- Pet microchips work like a GPS and tell me my pet’s location. Pet microchips are not tracking devices. They are radio-frequency identification (RFID) implants that provide permanent ID for your pet. Because they use RFID technology, microchips do not require a power source like a GPS. When a microchip scanner is passed over the pet, the microchip gets enough power from the scanner to transmit the microchip’s ID number. Since there’s no battery and no moving parts, there’s nothing to keep charged, wear out, or replace. The microchip will last your pet’s lifetime.
- My pet wears a collar with tags, so he doesn’t need a microchip. All pets should wear collar tags imprinted with their name and the phone number of their owner, but only a microchip provides permanent ID that cannot fall off, be removed, or become impossible to read.
- Microchips are expensive. The average cost to have a microchip implanted by a veterinarian is around $45, which is a one-time fee and often includes registration in a pet recovery database. If your pet was adopted from a shelter or purchased from a breeder, your pet may already have a microchip. Consult your pet adoption paperwork, or have your pet scanned for a microchip at your next vet visit to reveal the unique microchip ID number and register it.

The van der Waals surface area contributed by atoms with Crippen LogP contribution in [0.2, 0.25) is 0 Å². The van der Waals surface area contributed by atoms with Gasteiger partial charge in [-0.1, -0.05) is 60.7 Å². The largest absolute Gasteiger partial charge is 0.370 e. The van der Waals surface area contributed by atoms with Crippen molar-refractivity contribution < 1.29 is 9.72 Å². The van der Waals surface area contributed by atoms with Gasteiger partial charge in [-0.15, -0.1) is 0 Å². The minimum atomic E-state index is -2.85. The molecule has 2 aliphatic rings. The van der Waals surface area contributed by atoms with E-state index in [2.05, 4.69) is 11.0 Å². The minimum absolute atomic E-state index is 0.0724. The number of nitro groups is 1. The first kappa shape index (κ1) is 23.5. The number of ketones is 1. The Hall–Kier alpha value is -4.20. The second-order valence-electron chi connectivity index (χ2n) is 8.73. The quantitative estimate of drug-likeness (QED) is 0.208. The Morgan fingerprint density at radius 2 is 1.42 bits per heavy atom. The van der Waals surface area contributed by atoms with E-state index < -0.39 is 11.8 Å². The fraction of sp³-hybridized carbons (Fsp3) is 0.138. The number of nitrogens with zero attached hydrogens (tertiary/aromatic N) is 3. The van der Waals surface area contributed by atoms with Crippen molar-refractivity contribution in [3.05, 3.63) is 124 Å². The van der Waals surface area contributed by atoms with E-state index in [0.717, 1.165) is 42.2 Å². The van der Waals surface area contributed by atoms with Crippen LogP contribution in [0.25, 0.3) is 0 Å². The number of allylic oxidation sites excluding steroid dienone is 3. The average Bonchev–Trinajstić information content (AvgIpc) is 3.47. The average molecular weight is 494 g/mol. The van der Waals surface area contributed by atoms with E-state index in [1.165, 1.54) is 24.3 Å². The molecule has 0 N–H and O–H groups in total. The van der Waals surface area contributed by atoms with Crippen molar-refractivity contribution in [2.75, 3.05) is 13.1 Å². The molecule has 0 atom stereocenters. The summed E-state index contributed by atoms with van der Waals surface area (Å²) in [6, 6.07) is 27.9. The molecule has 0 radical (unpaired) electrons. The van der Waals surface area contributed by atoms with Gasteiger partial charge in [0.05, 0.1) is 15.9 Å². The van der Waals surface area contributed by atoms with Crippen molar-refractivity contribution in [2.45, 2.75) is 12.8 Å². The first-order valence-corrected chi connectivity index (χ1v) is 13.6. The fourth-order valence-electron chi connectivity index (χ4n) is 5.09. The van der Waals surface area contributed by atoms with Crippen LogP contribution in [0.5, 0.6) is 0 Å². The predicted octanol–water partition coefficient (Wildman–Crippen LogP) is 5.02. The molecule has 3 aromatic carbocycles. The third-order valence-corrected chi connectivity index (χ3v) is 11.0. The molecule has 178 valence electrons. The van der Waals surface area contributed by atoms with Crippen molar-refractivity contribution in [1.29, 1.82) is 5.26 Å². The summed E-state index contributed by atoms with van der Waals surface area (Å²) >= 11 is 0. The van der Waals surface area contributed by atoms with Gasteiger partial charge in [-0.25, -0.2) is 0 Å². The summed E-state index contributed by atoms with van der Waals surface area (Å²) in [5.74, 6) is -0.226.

- Only dogs, not cats, need to be microchipped. Both cats and dogs need to be microchipped. Cats often do not wear collars, and may not have any other form of ID. A recent study showed that less than 2 percent of cats without microchips were returned home. However, if a cat is microchipped, the return-to-owner rate is 20 times higher than if the cat was not microchipped.
- My contact information is contained in the chip, and anyone with a scanner can access it. Microchips carry only a unique identification number. If your pet gets lost and is taken to a vet clinic, or animal shelter, your pet will be scanned for a microchip to reveal his unique ID number. That number will be called into the pet recovery service, and you will be contacted using the contact information on file with your pet’s microchip. It is vital to keep your contact information up to date so that you can be reached!
- I need to microchip my pet more than once. A microchip will normally last the lifetime of your pet because it is composed of biocompatible materials that will not degenerate over time. Also, since microchips require no power source and have no moving parts, there’s nothing that can wear out and need to be replaced. Pet owners can also check to make sure their pet’s microchip is still working by asking a vet to scan it during their pet’s next checkup.
- Having a microchip gives a pet the only ID he needs if he gets lost. A microchip is only the first step! You must register your pet’s microchip to give your pet the best protection. Register your pet’s microchip in a national pet recovery database with your contact information, so you can be contacted when your lost pet is found. Also, remember to keep your contact information up to date whenever you move or change phone numbers. Additionally, combining a microchip with an up-to-date ID tag ensures that no matter who finds your pet, they can contact you so you are reunited with your pet as soon as possible.
Contact the Mobile Pet Vet today to learn more about equipping your pet with a microchip.